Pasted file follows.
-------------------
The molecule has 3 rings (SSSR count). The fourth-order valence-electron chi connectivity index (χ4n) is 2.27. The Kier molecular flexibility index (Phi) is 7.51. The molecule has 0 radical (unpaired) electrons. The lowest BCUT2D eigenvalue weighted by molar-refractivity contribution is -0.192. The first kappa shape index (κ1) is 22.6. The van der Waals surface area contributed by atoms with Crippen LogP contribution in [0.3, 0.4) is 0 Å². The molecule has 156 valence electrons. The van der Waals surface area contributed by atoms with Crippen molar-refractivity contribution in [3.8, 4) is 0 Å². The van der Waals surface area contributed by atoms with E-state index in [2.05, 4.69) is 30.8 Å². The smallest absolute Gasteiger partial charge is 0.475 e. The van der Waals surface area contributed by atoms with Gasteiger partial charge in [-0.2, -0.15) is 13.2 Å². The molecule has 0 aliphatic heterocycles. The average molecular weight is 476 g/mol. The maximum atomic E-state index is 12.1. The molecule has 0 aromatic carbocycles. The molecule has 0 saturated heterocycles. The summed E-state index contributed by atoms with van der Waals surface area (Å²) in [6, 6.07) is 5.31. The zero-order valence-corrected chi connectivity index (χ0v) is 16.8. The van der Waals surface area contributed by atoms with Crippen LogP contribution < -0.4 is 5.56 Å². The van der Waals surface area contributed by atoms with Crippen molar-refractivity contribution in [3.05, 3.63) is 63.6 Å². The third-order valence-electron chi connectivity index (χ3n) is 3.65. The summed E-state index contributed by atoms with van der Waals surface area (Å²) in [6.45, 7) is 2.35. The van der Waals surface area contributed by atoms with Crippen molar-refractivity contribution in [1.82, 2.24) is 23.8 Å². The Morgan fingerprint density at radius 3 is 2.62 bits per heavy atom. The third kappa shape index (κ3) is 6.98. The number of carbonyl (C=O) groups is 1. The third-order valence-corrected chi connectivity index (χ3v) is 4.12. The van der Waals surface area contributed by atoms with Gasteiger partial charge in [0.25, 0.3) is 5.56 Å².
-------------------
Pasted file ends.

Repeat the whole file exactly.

The molecule has 3 rings (SSSR count). The fourth-order valence-electron chi connectivity index (χ4n) is 2.27. The Kier molecular flexibility index (Phi) is 7.51. The molecule has 0 radical (unpaired) electrons. The lowest BCUT2D eigenvalue weighted by molar-refractivity contribution is -0.192. The first kappa shape index (κ1) is 22.6. The van der Waals surface area contributed by atoms with Crippen LogP contribution in [0.3, 0.4) is 0 Å². The molecule has 156 valence electrons. The van der Waals surface area contributed by atoms with Crippen molar-refractivity contribution in [3.8, 4) is 0 Å². The van der Waals surface area contributed by atoms with E-state index in [2.05, 4.69) is 30.8 Å². The smallest absolute Gasteiger partial charge is 0.475 e. The van der Waals surface area contributed by atoms with Gasteiger partial charge in [-0.2, -0.15) is 13.2 Å². The molecule has 0 aliphatic heterocycles. The average molecular weight is 476 g/mol. The maximum atomic E-state index is 12.1. The molecule has 0 aromatic carbocycles. The molecule has 0 saturated heterocycles. The summed E-state index contributed by atoms with van der Waals surface area (Å²) in [6, 6.07) is 5.31. The zero-order valence-corrected chi connectivity index (χ0v) is 16.8. The van der Waals surface area contributed by atoms with Crippen LogP contribution < -0.4 is 5.56 Å². The van der Waals surface area contributed by atoms with Crippen molar-refractivity contribution in [3.05, 3.63) is 63.6 Å². The third-order valence-electron chi connectivity index (χ3n) is 3.65. The summed E-state index contributed by atoms with van der Waals surface area (Å²) in [6.45, 7) is 2.35. The van der Waals surface area contributed by atoms with Crippen molar-refractivity contribution in [1.82, 2.24) is 23.8 Å². The Morgan fingerprint density at radius 3 is 2.62 bits per heavy atom. The third kappa shape index (κ3) is 6.98. The number of carbonyl (C=O) groups is 1. The third-order valence-corrected chi connectivity index (χ3v) is 4.12. The van der Waals surface area contributed by atoms with Gasteiger partial charge in [0.25, 0.3) is 5.56 Å².